I believe that there are at least two such basic guiding principles by which support for stronger legislation can be argued. The first of these basic principles that I have in my mind is the principle of freedom itself. Of course, much of what we object to is, I recognise, although I think paradoxically, defended in the name of freedom and of personal liberation; but this seems to me largely (not entirely, but to a large extent) a spurious claim, because it confuses liberty with licence and ignores the undoubted fact that the motive for most of what is done to which we object is pure commercial exploitation. Freedom means, does it not?, the right to do one's own thing—but within limits; only to the point where doing one's own thing begins to stop other people from doing theirs. Freedom for a whole community, in other words, depends on consideration and respect for other people's interests and feelings; and this can be achieved only when our own natural and sometimes erring and weak instinct for self-discipline is guided, and in the last resort reinforced, by a framework of rules and standards. At the intimate level of the family, of course, these rules are informal and unwritten; but at the national level, for the whole of society, these rules have to be formal and are, of course, what are enshrined in the law. It is the law, and in the last resort only the law, which protects each one of us from other people's excesses, and other people from ours. In my opinion the present law relating to pornography is patently failing in this fundamental function, and that is the basic justification for seeking to strengthen it.

I really do not think one has to be a prude to feel that many of the displays and advertisements which strike our eyes, whether or not we like it—no longer in just a few relatively limited areas of big cities, but increasingly wherever we go—are anything but an offence to ordinary decency and to the standards and feelings of the majority of people, particularly, perhaps, of parents bringing up children. It is a form of pollution; it is a serious erosion of the reticence and the quality and standards of everyday life. This sort of display does not liberate anyone: rather it serves to enslave—and, above all, to enslave women. This is not freedom: it is a commercial assault on the freedom of the majority of people. This is the basic case, I submit, for up-to-date and enforceable legislation to control indecent public display, such as I put forward in another place when I was Home Secretary. That is not a case for censorship of what people can deliberately choose to read and to see: it is a case for protecting people from being forced, without choice, to read and see what is seriously offensive to them—and that case is, I believe, an unanswerable one.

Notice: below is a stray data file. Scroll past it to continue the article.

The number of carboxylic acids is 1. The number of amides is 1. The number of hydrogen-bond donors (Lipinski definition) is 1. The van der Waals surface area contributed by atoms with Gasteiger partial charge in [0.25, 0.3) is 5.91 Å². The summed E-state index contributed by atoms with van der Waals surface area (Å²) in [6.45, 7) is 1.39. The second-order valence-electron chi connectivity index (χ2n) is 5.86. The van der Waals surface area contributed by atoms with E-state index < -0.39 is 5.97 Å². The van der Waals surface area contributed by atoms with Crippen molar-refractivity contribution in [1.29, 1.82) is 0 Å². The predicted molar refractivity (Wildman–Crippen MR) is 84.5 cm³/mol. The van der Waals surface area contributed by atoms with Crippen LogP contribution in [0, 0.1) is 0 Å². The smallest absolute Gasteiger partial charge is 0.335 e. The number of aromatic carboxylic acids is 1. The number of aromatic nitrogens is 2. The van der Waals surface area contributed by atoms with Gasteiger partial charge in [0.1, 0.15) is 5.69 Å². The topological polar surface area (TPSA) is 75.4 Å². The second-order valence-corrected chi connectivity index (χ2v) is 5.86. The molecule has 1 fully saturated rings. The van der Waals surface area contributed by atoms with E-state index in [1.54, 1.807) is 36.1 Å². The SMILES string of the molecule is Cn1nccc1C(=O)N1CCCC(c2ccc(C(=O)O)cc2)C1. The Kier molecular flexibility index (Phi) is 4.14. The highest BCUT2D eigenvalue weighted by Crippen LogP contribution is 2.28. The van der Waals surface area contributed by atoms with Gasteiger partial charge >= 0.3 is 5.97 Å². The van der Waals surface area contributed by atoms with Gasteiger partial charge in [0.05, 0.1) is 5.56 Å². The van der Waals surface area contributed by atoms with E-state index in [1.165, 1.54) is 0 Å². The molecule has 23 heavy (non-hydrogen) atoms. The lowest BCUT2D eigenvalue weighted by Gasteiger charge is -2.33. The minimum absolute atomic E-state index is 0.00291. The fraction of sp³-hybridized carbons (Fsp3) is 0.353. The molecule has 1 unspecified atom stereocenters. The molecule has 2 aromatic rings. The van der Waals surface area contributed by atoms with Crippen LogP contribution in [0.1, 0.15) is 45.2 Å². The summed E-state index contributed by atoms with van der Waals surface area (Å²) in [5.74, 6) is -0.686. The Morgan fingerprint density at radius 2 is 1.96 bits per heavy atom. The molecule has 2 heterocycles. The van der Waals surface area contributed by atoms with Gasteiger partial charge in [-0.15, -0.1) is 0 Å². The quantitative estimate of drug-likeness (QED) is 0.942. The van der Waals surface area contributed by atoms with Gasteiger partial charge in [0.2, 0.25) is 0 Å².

That, my Lords, brings me to the second and much more difficult guiding principle of public policy; namely, the role of the State in laying down basic standards of right and wrong for what individual people can lawfully acquire, see, read and do, even in private. Here we are talking not about defending people's freedom by protecting them from the excesses of others, and from being forcibly exposed to what they do not wish to be exposed to, but about restricting what individual people are free to do by deliberate choice, and even in private, when they are apparently not interfering with or injuring other people in any way. This is a much more serious and, I would agree with the noble Viscount, a much more debatable matter, however our judgment finally comes down. Some people, of course, say that the State has no right at all to impose such restrictions on what individuals choose to do in private; but this has never been the accepted view in Britain, despite our long and very strong tradition for personal freedom. Nor, in my view, should it ever become the accepted view in Britain. But we must, I believe, recognise that restrictions on personal choice and purely private action ought to be much more limited and narrow than what it is right to impose on public display, where the object, as I have already said, is mainly to protect the majority of people against involuntary exposure to material which they believe is offensive and dangerous.